Last Thursday Poland was to host a conference of NATO countries prepared to contribute to a peacekeeping force in Iraq. Even a short time ago, the prospect would have seemed bizarre. A new member of NATO organizing a multinational military presence in a country whose invasion provoked unprecedented divisions within the alliance would have been regarded as cloud-cuckoo-land.
Before the Iraq war, NATO appeared fatally wounded if not dead and buried. The experience of the Kosovo war convinced many US military commanders that the alliance was not only too unwieldy but could not be trusted to fight a war either militarily or politically. The US accounted for more than 80 per cent of the firepower and was deeply frustrated by what Washington -- and London -- called "war by committee". They resented French objections to the choice of targets.
Then came Sept. 11. Few of NATO's founding fathers would have imagined that its dominant member, as opposed to the European allies, would be attacked by a Soviet missile -- none that it would be attacked by an international terrorist group. Lord Robertson, NATO's secretary-general, immediately summoned a meeting to invoke article 5 of the NATO treaty whereby an attack on one ally "shall be considered an attack against them all."
NATO thus agreed that article 5 would now cover terrorist attacks on a member state. It also agreed to a package of measures to help the US, including sending early warning aircraft to North America.
But these were purely symbolic acts. The Bush administration, and in particular the defense secretary, Donald Rumsfeld, and his deputy, Paul Wolfowitz, did not want any NATO role where it mattered most -- military action, the bombing of Afghanistan. "Afghanistan was seen in Europe as anti-NATO", says Charles Grant, director of the thinktank, The Centre for European Reform, referring to the US air strikes.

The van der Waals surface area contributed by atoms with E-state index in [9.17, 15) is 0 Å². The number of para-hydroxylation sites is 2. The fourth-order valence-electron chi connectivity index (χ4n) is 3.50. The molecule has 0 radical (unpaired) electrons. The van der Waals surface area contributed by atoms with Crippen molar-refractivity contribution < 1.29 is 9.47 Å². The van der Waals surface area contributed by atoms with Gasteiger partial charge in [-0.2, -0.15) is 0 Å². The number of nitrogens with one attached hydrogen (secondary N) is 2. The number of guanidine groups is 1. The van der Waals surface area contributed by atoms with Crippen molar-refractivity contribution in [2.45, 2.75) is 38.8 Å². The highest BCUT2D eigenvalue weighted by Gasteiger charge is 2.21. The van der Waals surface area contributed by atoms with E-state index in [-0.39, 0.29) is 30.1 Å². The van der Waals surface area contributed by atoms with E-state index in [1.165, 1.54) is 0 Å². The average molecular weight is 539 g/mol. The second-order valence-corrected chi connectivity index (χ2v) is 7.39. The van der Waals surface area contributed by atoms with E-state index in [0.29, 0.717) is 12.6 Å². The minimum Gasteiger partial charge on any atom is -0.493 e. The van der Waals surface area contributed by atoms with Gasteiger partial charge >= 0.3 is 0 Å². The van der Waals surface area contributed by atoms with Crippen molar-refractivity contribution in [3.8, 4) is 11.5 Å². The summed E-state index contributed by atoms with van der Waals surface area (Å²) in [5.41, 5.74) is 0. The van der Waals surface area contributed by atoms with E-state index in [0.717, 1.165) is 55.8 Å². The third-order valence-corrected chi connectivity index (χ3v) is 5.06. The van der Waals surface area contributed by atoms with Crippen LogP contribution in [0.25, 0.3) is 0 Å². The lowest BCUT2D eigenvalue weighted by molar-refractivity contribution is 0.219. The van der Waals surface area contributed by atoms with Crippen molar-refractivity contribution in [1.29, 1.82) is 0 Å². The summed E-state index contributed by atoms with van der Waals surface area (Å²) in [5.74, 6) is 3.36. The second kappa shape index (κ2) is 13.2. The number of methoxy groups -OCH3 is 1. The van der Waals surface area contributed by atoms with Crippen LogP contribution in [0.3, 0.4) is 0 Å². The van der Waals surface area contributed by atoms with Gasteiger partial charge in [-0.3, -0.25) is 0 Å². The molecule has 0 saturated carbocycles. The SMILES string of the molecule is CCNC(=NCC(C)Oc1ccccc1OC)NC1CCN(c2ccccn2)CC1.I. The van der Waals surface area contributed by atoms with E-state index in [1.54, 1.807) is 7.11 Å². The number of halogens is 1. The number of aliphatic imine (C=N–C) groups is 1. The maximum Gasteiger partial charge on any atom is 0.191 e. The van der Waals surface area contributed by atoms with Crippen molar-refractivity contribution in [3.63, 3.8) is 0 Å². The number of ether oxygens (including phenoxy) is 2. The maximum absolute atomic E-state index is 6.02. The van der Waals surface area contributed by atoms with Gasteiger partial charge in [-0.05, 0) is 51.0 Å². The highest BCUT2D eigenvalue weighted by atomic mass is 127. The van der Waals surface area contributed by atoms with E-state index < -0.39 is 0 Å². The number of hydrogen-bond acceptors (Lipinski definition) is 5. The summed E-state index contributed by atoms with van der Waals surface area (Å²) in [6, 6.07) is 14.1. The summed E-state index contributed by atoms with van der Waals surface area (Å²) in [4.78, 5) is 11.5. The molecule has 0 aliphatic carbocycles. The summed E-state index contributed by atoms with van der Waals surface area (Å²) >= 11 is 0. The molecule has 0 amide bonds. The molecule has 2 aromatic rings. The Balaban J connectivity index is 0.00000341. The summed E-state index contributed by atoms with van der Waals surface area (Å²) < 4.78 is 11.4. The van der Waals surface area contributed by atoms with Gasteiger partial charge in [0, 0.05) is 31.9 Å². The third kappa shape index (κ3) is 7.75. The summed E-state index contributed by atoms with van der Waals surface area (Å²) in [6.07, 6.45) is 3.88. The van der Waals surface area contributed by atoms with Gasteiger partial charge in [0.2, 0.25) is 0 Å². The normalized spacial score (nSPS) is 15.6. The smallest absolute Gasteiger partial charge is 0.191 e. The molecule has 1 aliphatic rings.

The Pentagon drove home the point. "The mission determines the coalition. The coalition does not determine the mission". It is difficult to overestimate the negative impact the doctrine had on the French government. After accusing France for years of destabilizing NATO, here was the US saying in future it will ignore the alliance and cherry-pick the friends it wants -- "coalitions of the willing".
The fault lines in NATO were deepened by Franco-German opposition to a war against Iraq leading to both refusing to agree to a NATO decision to send early-warning aircraft and Patriot anti-missile batteries to protect Turkey from an attack by Iraqi forces. The weapons were eventually sent, after a decision by NATO's defense policy committee, of which France is not a member. Germany by then had dropped its objection. Even with this, Turkey, considered by the US as a vital NATO ally, refused to be bribed to allow US troops to cross its territory to invade Iraq.
The crisis in NATO was compounded by the decision by Bush, Blair, Aznar and eager members of what Rumsfeld called the "new Europe" -- prospective EU and NATO members in the east -- to sign an open letter supporting a war. President Chirac and Chancellor Schroeder responded with their own letter. Washington, meanwhile, says it is planning to move some of its 80,000 troops in Germany further east, to bases in Romania and Bulgaria. France wants the EU to take a more independent line on defense and security policy, with its own military headquarters separate from NATO. The EU is in charge of a small peacekeeping force in Macedonia and plans to take over from NATO peacekeeping operations in Bosnia next year. But these are soft missions. Most political and military analysts dismiss French ambitions as pie in the sky.